instructions for patterns

(etsitkö suomenkielistä ohjesivua?)

general tips & instructions for amigurumi patterns

basic circle


basic circle
The basic piece of an amigurumi is a cylinder shape which is sculpted by increasing and decreasing stitches. The cylinder is based on a basic circle.

The basic circle is divisible by 6, in other words there are always 6 increases (or decreases) on one round. The increases form a straight line, so it’s easy to check their positions from the previous round. The basic circle is worked in a continuous spiral, the rounds are not joined. When coming to the end of the round, just continue into the first stitch of the previous round.

Make a magic loop, sc 6. Pull loop closed.
rnd 1: 2 sc in each sc around = 12 sts
rnd 2: 1 sc, 2 sc in next sc, repeat around = 18 sts
rnd 3: 2 sc, 2 sc in next sc, repeat around = 24 sts
rnd 4: 3 sc, 2 sc in next sc, repeat around = 30 sts
rnd 5: 4 sc, 2 sc in next sc, repeat around = 36 sts
rnd 6: 5 sc, 2 sc in next sc, repeat around = 42 sts
rnd 7: 6 sc, 2 sc in next sc, repeat around = 48 sts

Mark the last increase with a stitch marker, a length of yarn or a safety pin, it will ease counting the rows. Due to the helical structure, the last stitches of the rounds without increases are not in a strict vertical line but a bit tilted to the right.


The diameter of a 36 sts (starting rnd + 5 rnds) basic circle is ca. 5 cm (2”) when using a DK weight (20-22sts/10cm(4″)) yarn. A small variation in the gauge is ok, but if the fabric of your amigurumi is much too loose, stuffing it will be difficult (the fabric will pull apart and the stuffing will show between the stitches). Keep your crochet tight and use a smaller hook if needed.


Stuff the pieces tightly, that way your amigurumis will look more vigorous. Note that if you work with wool yarn, your pieces will stretch a bit when stuffed (another reason to keep the crochet tight). A few tablespoons of plastic granulate pellets in the bottom of the body will help your amigurumi stand better.


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links to other resources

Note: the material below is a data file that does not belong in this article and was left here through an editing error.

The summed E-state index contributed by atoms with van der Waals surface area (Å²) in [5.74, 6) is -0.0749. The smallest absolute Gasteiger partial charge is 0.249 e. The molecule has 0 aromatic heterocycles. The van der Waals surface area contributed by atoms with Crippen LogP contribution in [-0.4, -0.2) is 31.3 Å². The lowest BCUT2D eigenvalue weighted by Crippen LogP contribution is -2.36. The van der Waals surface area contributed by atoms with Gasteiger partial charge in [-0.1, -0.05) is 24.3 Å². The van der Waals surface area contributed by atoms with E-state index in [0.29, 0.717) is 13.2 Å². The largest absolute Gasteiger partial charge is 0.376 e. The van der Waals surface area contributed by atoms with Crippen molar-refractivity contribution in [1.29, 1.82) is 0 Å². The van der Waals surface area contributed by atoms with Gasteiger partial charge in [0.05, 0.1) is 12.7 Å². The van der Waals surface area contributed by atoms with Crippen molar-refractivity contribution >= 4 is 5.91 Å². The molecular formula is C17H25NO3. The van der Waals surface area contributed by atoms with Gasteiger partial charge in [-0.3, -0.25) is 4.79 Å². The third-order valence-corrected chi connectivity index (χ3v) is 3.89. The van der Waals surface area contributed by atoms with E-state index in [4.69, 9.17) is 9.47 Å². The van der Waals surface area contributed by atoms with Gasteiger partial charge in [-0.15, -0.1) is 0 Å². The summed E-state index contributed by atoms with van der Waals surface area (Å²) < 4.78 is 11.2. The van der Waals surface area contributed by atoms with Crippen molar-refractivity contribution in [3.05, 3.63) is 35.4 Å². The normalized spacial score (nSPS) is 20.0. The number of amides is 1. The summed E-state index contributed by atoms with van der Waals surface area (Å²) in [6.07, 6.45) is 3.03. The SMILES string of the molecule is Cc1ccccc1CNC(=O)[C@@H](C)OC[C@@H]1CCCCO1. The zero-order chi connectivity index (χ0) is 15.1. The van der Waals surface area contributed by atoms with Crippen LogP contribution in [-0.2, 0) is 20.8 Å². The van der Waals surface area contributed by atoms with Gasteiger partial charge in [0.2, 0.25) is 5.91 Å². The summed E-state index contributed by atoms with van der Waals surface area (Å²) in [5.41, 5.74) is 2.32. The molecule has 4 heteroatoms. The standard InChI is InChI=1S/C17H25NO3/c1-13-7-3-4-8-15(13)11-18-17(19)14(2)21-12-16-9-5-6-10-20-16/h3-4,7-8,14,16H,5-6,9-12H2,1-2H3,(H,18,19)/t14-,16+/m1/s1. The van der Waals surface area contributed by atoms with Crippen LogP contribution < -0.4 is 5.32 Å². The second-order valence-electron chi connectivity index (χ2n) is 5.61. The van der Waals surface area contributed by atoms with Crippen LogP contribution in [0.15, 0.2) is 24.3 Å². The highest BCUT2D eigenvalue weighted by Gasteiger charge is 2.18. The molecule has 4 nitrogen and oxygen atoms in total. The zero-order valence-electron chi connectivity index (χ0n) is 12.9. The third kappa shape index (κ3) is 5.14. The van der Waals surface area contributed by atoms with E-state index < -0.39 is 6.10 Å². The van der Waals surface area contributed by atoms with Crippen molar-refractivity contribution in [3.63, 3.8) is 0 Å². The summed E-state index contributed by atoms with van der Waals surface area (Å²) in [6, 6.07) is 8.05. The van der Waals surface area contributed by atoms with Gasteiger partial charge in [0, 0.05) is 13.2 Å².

Crochet how to: Magic loop
A video about magic loop in YouTube.

A tutorial about making a pompom.

Handsewing stitches
Basic handsewing stitches explained with images.


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7 thoughts on “instructions for patterns

  1. I recently crocheted your penguin pattern.. all went well till it came to do the body in two parts.. following instructions it made two “bags” not pieces to put together.. I have read and reread the pattern and can see no other way to achieve the desired results?? can you please explain the instructions on the body??

  2. to make it clearer.. the patterns states to make two pieces that join together up the sides.. this starts with basic circle of 48 which you decrease as you go round.. from rows 1 to 30.. no way does it look like the pattern explanation of putting the penguin together.. I have all other parts ready to go but am stumped on the body sections.. I thought I could work it out but can see no other way around the instructions given and I am not a beginner at crochet.. I would appreciate your help here so I can finish the little penguin.

  3. I don’t think these instructions aren’t very clear at all especially when it comes to the boy my penguin looks nothing like the picture so please can you make it clearer…

  4. Hi Shannon, please read the discussion on the Penguin pattern page, you may find some answers there.

  5. Im trying to do the hat. What is a k2 p2 patter????? Can you PLEASEEEE send it to me. Can’t find it anywhere. Thank you

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